Romanus Ugwu, Abuja
The Coalition of Civil Society has appealed to the Central Bank of Nigeria (CBN) to engage Nigerians through adequate advocacy, lamenting that despite what the Apex bank has done to improve the country’s economy, it has not being heard.
Speaking on Monday in Abuja, at All Civil Society national economic summit organised by Coalition of Civil Societies, the National President, Etuk Bassey Williams, said though the Apex bank has done a lot to ameliorate the economic challenges of Nigerians, they are not heard.
The group further maintained the need for behavioural change among Nigerians toward properly understanding of government policies.
Etuk said that the summit with the theme: ‘Post COVID-19: understanding the economic interventions of CBN and the roles of civil society groups” came at a very time when the country is in dire need of a calm and positive atmosphere to revamp the economy using various interventions of the federal government through the CBN.
‘This effort of the federal government has further demonstrated its willingness to alleviate the sufferings resulting from unemployment and poverty. It is also aimed at the enlightenment of our stakeholders, particularly the youths on the many interventions of the government and how to access them.
‘But we want to recommend to CBN and other agencies of government to get involved in more advocacy programmes using credible Civil Society Groups in reaching the people and explain these policies and benefits more to the people. It is time to build back the Trust.
‘This summit is also an attempt to generate fresh narratives that will help shape the perceptions of Nigerians on the impact and efficacy of several monetary and palliative policies during the lockdown period introduced to address the resultant economic challenges occasioned by COVID-19 pandemic. Considering also our civic responsibility of interfacing between government and the civil populace, it is right that we support viable and proactive intervention policies of government.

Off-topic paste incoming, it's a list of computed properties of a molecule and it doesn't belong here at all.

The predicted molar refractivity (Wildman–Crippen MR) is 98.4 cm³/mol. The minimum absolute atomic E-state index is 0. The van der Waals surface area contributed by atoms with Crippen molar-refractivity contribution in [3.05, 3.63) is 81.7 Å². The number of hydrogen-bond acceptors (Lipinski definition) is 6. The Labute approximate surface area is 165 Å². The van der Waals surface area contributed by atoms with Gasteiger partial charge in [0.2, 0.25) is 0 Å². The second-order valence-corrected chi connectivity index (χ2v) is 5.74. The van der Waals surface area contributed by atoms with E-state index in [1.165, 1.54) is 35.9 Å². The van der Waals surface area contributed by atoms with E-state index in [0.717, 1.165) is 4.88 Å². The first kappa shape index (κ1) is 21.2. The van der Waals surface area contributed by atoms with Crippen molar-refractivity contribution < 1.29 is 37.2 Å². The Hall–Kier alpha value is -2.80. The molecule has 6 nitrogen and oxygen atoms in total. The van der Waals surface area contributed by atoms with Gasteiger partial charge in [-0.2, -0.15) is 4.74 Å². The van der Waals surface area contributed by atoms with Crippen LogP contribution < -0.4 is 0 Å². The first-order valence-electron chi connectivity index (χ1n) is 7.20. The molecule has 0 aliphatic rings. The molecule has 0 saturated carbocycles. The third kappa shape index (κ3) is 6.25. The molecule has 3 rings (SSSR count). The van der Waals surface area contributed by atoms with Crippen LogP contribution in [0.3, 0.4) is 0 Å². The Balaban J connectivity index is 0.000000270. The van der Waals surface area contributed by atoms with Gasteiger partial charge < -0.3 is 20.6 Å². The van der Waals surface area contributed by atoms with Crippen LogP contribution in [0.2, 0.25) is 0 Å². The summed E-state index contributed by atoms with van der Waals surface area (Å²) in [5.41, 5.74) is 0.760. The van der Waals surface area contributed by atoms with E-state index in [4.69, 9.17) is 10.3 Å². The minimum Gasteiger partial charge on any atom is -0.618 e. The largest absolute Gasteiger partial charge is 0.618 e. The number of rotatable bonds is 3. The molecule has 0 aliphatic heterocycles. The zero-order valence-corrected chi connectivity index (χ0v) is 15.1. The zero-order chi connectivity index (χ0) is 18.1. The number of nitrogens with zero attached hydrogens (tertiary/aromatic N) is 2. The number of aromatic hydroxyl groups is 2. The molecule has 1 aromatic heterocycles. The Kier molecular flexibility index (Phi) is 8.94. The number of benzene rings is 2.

‘Major interventions introduced by the CBN include: Accelerated Agriculture Development Scheme (AADS), Agri-Business, Small and Medium Enterprise Investment Scheme (AGSMEIS)), Real Sector Support Facility (RSSF), Credit Support for Health Sector and Creative Industry Financing Initiative, etc.
‘The whole essence of these efforts by the CBN is to create support for businesses in order to avert recession and headship during and post COVID-19 pandemic,’ he said.
Etuk further said most people either are not aware of these interventions or do not know how to access the supports.
‘It is our expectation that at the end of this summit we would have understood the scope and impact of the many intervention policies of the CBN on businesses and households, and also suggest to the government on how to sustain it and make it accessible,’ he said.
In a communique after the summit, the group also called Nigerians to interrogate government actions and policies so as to put them on the right path.
‘There is a need for training civil societies at the national level to help the government inform the citizens of government politics and intervention.
‘There is a need for behavioural change among the citizens toward properly understanding government policies. The civil societies should collaborate to discourage ethnic divide and promote unity,’ the coalition noted in the communique.